The two following experiments of Dr. Mitchell, which are analogous to numerous others, that have been performed, in the investigation of this subject, ratify the fact of imbibition in the living tissues.

A quantity of a solution of acetate of lead was thrown into the peritoneal cavity of a young cat; and sulphuretted hydrogen was passed, at the same time, into the rectum. In four minutes, the poisonous gas killed the animal. Instantly on its death, the peritoneal coat of the intestines, and the parietes of the cavity in contact with them were found lined with a metallic precipitate, which adhered to the surface, and was removable by nitric acid, moderately diluted. It was the characteristic precipitate of sulphuretted hydrogen, when acting on lead.

In another experiment on a cat, a solution of acetate of lead was placed in the thorax, and sulphuretted hydrogen in the abdomen. Almost immediately after the entrance of the sulphuretted hydrogen into the abdominal cavity, death ensued. On inspecting the thoracic side of the diaphragm, which was done as quickly as possible, the tendinous part of it exhibited the leaden appearance of the precipitate by sulphuretted hydrogen.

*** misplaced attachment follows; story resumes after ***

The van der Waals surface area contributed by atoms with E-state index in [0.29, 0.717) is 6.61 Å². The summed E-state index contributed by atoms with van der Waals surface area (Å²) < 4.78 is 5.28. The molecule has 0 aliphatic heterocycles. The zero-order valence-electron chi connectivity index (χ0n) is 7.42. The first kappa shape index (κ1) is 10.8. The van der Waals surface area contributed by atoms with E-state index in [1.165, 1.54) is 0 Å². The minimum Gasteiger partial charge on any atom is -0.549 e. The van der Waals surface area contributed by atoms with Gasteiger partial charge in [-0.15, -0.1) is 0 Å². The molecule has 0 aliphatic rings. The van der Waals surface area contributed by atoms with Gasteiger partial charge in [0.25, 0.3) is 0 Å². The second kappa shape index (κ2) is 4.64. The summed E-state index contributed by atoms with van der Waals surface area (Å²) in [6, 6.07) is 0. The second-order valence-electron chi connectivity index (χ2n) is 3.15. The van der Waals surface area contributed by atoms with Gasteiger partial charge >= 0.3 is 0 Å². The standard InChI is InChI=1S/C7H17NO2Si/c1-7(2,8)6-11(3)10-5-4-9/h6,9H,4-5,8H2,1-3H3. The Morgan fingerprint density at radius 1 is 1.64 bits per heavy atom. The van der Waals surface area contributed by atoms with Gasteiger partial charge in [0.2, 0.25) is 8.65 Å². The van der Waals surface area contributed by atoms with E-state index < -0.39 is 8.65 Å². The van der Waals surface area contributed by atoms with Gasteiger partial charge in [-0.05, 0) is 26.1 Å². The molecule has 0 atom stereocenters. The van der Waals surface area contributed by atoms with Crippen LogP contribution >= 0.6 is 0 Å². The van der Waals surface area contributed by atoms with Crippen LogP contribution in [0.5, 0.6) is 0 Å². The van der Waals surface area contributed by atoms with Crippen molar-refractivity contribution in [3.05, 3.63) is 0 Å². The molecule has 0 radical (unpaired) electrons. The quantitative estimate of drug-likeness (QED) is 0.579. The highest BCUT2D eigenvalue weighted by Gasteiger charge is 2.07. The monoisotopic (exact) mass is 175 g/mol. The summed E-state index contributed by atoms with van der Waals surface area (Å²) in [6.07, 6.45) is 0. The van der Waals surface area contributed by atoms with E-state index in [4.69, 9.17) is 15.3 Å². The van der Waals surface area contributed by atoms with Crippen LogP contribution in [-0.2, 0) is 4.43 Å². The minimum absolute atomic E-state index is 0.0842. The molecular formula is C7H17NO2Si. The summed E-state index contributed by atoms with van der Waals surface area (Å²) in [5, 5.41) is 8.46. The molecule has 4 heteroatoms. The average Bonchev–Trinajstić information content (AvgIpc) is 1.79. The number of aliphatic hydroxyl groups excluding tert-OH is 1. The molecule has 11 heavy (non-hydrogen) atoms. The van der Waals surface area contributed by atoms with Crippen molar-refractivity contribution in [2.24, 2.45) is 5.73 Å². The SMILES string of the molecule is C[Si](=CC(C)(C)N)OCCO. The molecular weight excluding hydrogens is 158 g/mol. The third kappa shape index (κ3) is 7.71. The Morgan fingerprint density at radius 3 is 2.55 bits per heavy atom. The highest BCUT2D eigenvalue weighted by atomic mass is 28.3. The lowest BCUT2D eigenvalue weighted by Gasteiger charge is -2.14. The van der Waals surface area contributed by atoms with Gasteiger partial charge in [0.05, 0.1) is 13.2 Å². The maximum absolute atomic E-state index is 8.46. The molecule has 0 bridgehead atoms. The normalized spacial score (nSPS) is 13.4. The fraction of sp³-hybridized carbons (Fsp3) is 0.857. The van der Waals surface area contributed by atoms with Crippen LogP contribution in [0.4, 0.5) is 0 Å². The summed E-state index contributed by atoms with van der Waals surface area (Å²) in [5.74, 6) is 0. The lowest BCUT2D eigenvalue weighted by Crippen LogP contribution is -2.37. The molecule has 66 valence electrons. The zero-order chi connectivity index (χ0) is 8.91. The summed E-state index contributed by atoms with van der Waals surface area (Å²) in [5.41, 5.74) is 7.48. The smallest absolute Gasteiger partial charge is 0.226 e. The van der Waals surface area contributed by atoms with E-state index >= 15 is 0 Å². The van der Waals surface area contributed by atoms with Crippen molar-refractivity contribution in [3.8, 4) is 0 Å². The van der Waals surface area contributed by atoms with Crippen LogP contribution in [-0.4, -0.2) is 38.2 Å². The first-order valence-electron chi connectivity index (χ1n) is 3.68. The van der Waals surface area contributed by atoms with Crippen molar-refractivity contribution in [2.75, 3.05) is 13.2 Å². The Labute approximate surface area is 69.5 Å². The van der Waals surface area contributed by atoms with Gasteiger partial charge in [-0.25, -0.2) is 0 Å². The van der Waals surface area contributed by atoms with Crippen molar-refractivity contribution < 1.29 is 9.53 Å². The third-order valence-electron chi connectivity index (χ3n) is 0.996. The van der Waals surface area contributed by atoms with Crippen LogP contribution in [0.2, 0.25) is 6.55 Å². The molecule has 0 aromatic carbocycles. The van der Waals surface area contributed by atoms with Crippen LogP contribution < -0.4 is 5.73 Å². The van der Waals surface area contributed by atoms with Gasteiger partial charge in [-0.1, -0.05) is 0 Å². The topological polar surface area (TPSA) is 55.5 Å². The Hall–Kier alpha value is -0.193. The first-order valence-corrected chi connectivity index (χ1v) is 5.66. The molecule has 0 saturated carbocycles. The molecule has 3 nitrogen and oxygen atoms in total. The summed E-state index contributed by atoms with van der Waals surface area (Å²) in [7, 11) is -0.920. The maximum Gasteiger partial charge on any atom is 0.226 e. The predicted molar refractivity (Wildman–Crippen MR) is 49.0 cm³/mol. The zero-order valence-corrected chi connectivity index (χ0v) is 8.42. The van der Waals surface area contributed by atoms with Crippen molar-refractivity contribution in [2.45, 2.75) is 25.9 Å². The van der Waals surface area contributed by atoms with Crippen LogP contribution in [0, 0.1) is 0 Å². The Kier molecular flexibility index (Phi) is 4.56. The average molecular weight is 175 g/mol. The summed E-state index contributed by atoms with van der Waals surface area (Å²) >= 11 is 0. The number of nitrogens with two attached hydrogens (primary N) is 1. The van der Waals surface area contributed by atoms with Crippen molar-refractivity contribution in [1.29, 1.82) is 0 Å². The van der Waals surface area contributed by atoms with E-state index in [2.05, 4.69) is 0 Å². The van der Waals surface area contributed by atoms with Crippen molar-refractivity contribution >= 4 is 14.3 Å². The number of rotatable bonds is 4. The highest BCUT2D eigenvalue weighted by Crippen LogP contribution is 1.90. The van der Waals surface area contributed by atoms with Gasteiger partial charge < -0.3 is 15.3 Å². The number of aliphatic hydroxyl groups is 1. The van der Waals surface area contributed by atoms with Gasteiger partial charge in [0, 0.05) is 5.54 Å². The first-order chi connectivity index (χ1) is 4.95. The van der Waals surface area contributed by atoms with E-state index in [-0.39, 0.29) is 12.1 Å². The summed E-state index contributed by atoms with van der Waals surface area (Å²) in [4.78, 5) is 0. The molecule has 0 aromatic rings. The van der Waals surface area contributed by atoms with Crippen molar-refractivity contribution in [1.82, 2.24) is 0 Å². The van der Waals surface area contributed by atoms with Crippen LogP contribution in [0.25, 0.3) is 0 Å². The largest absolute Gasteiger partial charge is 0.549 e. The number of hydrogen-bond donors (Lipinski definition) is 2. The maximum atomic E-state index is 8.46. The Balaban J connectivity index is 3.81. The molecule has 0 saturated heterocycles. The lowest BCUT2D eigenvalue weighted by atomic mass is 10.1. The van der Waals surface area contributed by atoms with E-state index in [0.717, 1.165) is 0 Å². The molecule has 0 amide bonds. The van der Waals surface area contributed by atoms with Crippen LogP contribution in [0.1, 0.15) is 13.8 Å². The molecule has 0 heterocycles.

It may be concluded, then, that all the living tissues imbibe the liquid matters which come in contact with them; and that the same occurs to solid matters, provided they are soluble in the humours, and especially in the serum of the blood.